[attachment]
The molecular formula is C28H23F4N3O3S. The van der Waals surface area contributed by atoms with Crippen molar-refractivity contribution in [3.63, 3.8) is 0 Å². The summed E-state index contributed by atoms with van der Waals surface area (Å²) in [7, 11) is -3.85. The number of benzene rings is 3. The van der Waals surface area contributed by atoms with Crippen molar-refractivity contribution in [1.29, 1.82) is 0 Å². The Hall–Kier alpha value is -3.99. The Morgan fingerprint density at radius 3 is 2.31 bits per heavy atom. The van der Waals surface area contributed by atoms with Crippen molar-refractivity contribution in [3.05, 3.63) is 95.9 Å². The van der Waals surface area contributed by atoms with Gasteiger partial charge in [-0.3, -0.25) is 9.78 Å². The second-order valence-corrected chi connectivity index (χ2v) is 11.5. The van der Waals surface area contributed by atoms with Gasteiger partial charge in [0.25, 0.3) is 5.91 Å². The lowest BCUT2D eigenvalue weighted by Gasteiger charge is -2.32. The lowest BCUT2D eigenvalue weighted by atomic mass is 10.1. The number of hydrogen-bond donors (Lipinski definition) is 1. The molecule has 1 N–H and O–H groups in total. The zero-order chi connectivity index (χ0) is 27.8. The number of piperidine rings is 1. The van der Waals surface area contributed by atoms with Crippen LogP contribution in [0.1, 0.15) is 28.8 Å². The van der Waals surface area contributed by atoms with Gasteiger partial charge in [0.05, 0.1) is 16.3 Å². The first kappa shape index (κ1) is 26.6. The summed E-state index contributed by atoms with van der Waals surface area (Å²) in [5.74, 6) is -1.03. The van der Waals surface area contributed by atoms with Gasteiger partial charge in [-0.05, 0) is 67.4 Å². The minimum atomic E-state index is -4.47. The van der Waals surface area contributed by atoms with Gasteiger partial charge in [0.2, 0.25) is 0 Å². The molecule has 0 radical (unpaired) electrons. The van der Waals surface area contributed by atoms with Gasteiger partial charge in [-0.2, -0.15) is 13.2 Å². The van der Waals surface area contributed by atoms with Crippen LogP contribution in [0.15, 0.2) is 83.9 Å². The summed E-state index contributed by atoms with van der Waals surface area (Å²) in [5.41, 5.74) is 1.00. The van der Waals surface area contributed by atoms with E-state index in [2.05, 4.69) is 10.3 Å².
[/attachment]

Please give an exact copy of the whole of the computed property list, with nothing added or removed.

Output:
The molecular formula is C28H23F4N3O3S. The van der Waals surface area contributed by atoms with Crippen molar-refractivity contribution in [3.63, 3.8) is 0 Å². The summed E-state index contributed by atoms with van der Waals surface area (Å²) in [7, 11) is -3.85. The number of benzene rings is 3. The van der Waals surface area contributed by atoms with Crippen molar-refractivity contribution in [1.29, 1.82) is 0 Å². The Hall–Kier alpha value is -3.99. The Morgan fingerprint density at radius 3 is 2.31 bits per heavy atom. The van der Waals surface area contributed by atoms with Crippen molar-refractivity contribution in [3.05, 3.63) is 95.9 Å². The van der Waals surface area contributed by atoms with Gasteiger partial charge in [-0.3, -0.25) is 9.78 Å². The second-order valence-corrected chi connectivity index (χ2v) is 11.5. The van der Waals surface area contributed by atoms with Gasteiger partial charge in [0.25, 0.3) is 5.91 Å². The lowest BCUT2D eigenvalue weighted by Gasteiger charge is -2.32. The lowest BCUT2D eigenvalue weighted by atomic mass is 10.1. The number of hydrogen-bond donors (Lipinski definition) is 1. The molecule has 1 N–H and O–H groups in total. The zero-order chi connectivity index (χ0) is 27.8. The number of piperidine rings is 1. The van der Waals surface area contributed by atoms with Crippen LogP contribution in [0.1, 0.15) is 28.8 Å². The van der Waals surface area contributed by atoms with Gasteiger partial charge in [0.05, 0.1) is 16.3 Å². The first kappa shape index (κ1) is 26.6. The summed E-state index contributed by atoms with van der Waals surface area (Å²) in [5.74, 6) is -1.03. The van der Waals surface area contributed by atoms with Gasteiger partial charge in [-0.05, 0) is 67.4 Å². The minimum atomic E-state index is -4.47. The van der Waals surface area contributed by atoms with Gasteiger partial charge in [0.2, 0.25) is 0 Å². The molecule has 0 radical (unpaired) electrons. The van der Waals surface area contributed by atoms with Gasteiger partial charge in [-0.2, -0.15) is 13.2 Å². The van der Waals surface area contributed by atoms with Crippen LogP contribution in [0.15, 0.2) is 83.9 Å². The summed E-state index contributed by atoms with van der Waals surface area (Å²) in [5.41, 5.74) is 1.00. The van der Waals surface area contributed by atoms with E-state index in [2.05, 4.69) is 10.3 Å².